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Re: Separate trusted computing designs

From: Michal Suchanek
Subject: Re: Separate trusted computing designs
Date: Wed, 30 Aug 2006 21:47:20 +0200

On 8/30/06, Jonathan S. Shapiro <address@hidden> wrote:
I claim that Marcus's essential concern here is not about the features
of any particular operating system, but about the balkanization of
content. I definitely think that this is a good thing to worry about,
but it is not obvious that this concern should have any impact on the
long-term design of Hurd.

For the sake of discussion, let us assume that we build an operating
system -- I shall call it "Hurd" -- that does not support TC. Hurd does
not make these features available to users or applications. Let us
further assume that there exists in the world a popular operating system
-- I shall call it "Windows" -- that *does* support TC.

Observe that the vast majority of machines will run Windows, and that
this is sufficient to ensure that balkanizable content will be
balkanized. Further, this is true whether or not Hurd supports TC.

So: there exists content in the world that is going to get balkanized.
When that happens, the decision that users will really face is between
two options:

  1. They can enable TC to gain access to that content.
  2. They can elect not to enable TC and decline access to that content.

This choice is not a choice about operating systems. Choosing Hurd is
entirely equivalent (in this regard) to choosing Windows with TC
disabled or choosing Linux with TC disabled.

BUT, by denying support for TC, Hurd elects to make a choice as well. It
forcibly divides users into two mutually exclusive camps:

  1. Users who require access to balkanized information in order to
     participate in culture and society in all of the ways that Marcus

  2. Users who can run Hurd.

However, if this balkanization of content ever happens the content
vendors would probably choose this for us. Who will develop and
certify applications for the Hurd that can access the content? Since I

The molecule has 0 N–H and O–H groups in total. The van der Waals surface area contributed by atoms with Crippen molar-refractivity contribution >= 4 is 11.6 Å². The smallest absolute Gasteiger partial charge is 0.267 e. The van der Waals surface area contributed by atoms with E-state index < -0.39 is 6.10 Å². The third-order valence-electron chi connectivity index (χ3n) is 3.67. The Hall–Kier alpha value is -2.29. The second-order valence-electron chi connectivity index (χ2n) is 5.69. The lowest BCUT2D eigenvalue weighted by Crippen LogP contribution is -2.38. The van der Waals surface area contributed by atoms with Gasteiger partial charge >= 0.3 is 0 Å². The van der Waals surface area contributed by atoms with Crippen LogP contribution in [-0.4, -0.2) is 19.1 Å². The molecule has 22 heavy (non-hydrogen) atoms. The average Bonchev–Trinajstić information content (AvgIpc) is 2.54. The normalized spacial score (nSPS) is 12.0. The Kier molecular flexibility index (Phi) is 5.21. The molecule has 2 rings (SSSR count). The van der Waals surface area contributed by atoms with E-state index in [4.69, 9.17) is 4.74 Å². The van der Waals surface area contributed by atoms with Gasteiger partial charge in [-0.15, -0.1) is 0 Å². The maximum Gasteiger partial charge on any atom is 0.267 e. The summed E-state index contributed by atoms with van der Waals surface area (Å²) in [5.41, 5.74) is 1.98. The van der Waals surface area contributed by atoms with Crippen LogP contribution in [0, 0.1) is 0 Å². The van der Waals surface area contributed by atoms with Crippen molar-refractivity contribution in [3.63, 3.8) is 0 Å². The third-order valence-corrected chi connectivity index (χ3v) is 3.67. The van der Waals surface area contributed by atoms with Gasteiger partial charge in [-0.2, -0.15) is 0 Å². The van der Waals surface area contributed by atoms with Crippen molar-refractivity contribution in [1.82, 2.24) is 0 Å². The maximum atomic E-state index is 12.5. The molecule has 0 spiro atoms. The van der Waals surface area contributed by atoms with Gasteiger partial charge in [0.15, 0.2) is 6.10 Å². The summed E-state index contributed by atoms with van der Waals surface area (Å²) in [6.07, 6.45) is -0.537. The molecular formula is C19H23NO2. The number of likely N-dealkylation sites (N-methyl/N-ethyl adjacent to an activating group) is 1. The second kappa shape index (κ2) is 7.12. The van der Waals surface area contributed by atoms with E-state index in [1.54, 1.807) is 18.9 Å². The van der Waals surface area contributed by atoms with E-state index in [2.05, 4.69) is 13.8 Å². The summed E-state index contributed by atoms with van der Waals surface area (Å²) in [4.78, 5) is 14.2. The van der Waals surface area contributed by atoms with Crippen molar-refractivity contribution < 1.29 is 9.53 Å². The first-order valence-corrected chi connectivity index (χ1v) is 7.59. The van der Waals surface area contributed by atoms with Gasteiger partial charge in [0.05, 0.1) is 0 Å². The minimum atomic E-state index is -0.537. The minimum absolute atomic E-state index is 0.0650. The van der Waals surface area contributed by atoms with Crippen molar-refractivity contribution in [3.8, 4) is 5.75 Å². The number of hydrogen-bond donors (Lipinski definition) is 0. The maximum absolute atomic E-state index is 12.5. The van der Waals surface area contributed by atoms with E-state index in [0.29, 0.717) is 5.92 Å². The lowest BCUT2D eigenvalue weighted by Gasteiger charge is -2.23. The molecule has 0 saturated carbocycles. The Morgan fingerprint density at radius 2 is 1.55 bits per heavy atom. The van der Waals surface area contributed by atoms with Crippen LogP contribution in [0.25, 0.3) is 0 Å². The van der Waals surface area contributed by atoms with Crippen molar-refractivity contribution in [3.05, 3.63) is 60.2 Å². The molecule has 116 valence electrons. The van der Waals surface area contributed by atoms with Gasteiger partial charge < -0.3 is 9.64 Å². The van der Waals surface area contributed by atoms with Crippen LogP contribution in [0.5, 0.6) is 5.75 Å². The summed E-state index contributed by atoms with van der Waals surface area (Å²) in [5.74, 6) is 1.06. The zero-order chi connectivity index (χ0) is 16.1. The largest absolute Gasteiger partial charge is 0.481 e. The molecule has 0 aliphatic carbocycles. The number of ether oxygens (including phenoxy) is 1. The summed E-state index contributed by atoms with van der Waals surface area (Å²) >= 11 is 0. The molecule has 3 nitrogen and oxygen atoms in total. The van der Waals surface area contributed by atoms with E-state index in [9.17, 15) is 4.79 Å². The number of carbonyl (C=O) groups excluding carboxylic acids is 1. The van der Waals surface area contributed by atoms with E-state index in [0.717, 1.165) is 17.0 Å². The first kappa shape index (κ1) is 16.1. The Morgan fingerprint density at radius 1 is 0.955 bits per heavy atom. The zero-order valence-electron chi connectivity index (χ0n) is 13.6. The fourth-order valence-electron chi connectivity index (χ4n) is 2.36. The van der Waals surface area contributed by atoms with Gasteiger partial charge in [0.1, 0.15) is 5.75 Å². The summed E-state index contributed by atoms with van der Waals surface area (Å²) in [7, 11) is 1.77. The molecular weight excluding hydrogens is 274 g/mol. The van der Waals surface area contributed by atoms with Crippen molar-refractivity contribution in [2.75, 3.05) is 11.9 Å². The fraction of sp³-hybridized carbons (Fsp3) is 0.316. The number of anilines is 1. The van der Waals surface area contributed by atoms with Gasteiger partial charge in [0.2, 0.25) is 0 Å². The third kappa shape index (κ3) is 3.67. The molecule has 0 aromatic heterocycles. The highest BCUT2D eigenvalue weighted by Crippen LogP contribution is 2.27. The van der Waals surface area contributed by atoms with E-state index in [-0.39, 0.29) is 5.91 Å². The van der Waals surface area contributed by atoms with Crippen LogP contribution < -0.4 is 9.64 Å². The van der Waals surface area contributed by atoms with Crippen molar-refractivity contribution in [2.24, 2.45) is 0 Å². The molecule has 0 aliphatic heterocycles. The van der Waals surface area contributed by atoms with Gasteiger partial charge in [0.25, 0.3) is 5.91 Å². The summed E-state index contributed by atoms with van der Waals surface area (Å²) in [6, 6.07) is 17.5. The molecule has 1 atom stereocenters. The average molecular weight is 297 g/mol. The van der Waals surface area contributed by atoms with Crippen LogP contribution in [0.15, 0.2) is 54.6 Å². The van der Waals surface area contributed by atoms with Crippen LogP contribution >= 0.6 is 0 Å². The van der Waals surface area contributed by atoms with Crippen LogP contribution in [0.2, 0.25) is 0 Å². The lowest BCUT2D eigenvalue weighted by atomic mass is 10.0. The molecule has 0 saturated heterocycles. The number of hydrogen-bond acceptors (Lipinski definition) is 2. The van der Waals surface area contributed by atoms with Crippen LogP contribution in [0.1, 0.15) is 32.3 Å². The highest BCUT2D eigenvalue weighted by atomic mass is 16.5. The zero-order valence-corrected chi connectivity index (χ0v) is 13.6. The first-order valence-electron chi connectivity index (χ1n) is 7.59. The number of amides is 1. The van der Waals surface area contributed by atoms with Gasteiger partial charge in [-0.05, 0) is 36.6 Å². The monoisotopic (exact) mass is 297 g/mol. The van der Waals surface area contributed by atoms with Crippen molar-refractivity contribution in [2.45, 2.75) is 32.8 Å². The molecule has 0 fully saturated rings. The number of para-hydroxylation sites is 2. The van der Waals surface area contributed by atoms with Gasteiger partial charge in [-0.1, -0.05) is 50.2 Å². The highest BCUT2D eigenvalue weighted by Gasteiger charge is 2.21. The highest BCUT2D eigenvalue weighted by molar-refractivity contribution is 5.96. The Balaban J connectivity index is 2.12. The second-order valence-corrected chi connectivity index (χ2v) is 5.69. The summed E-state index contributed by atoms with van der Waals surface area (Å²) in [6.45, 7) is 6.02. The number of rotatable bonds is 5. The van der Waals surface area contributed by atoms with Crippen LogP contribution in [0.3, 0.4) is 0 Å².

looked at the story with DeCSS and DVD playback on GNU/Linux I think
no vendor would care.

The problem here is that there are unfortunate choices in the world.
People who have to deal with balkanized information may nonetheless want
to support freedom. Even if they are unable to make a black and white,
100% commitment, support for freedom is still support. By forcing those
people off of the Hurd we deprive them of choice. We say, in effect:
"Unless you are willing to turn your back on culture and society we are
not interested in dealing with you."

I do not believe that forcing this choice is right, moral, or ethical.

So what (in my opinion) is the moral and ethical path for the Hurd?

In my opinion, Hurd should delay support for TC as long as it can. It is
not consistent with the Hurd view of freedom to encourage or accelerate
or facilitate the arrival of TC and the balkanization of information.
This much seems very clear and obvious.

However, at some point the world will cross an inevitable threshold
concerning TC, and at that point I believe that the moral imperative
will swing the other way. In a world where TC is required to participate
in culture and society, the moral obligation of the Hurd will be to
maximize those freedoms that people can exercise by running
non-proprietary systems.

That point is not yet here, but when it arrives I believe that it will
be immoral and unethical for Hurd (and FSF) to *fail* to support TC.
Speaking out about the risks and costs and problems of TC will remain
appropriate, but polarizing the freedoms of users is not.

This whole argument is pointless as nobody found a design so far that
makes use of TPM impossible, or at least hard. The well organized
components of the Hurd will be likely easier to certify than most
popular OSes. You only need to add a TPM driver, and a service that
does the certification.



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